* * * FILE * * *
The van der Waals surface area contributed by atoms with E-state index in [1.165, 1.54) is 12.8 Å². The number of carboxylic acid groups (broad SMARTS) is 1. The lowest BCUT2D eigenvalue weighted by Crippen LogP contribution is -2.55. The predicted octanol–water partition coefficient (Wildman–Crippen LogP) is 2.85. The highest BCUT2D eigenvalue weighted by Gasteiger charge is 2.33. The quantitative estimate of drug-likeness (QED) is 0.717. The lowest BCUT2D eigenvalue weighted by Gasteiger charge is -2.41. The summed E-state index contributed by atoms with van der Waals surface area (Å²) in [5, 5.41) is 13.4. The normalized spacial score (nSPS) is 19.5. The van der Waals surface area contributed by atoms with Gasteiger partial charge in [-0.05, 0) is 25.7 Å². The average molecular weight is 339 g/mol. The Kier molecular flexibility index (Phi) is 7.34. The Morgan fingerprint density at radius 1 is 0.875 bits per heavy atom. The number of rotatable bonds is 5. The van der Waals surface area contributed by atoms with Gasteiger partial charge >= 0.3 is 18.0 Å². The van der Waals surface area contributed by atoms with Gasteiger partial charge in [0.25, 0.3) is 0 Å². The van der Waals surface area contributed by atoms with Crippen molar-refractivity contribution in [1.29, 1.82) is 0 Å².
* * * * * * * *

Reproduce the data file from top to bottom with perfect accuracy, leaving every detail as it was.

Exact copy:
The van der Waals surface area contributed by atoms with E-state index in [1.165, 1.54) is 12.8 Å². The number of carboxylic acid groups (broad SMARTS) is 1. The lowest BCUT2D eigenvalue weighted by Crippen LogP contribution is -2.55. The predicted octanol–water partition coefficient (Wildman–Crippen LogP) is 2.85. The highest BCUT2D eigenvalue weighted by Gasteiger charge is 2.33. The quantitative estimate of drug-likeness (QED) is 0.717. The lowest BCUT2D eigenvalue weighted by Gasteiger charge is -2.41. The summed E-state index contributed by atoms with van der Waals surface area (Å²) in [5, 5.41) is 13.4. The normalized spacial score (nSPS) is 19.5. The van der Waals surface area contributed by atoms with Gasteiger partial charge in [-0.05, 0) is 25.7 Å². The average molecular weight is 339 g/mol. The Kier molecular flexibility index (Phi) is 7.34. The Morgan fingerprint density at radius 1 is 0.875 bits per heavy atom. The number of rotatable bonds is 5. The van der Waals surface area contributed by atoms with Gasteiger partial charge >= 0.3 is 18.0 Å². The van der Waals surface area contributed by atoms with Gasteiger partial charge in [0.25, 0.3) is 0 Å². The van der Waals surface area contributed by atoms with Crippen molar-refractivity contribution in [1.29, 1.82) is 0 Å².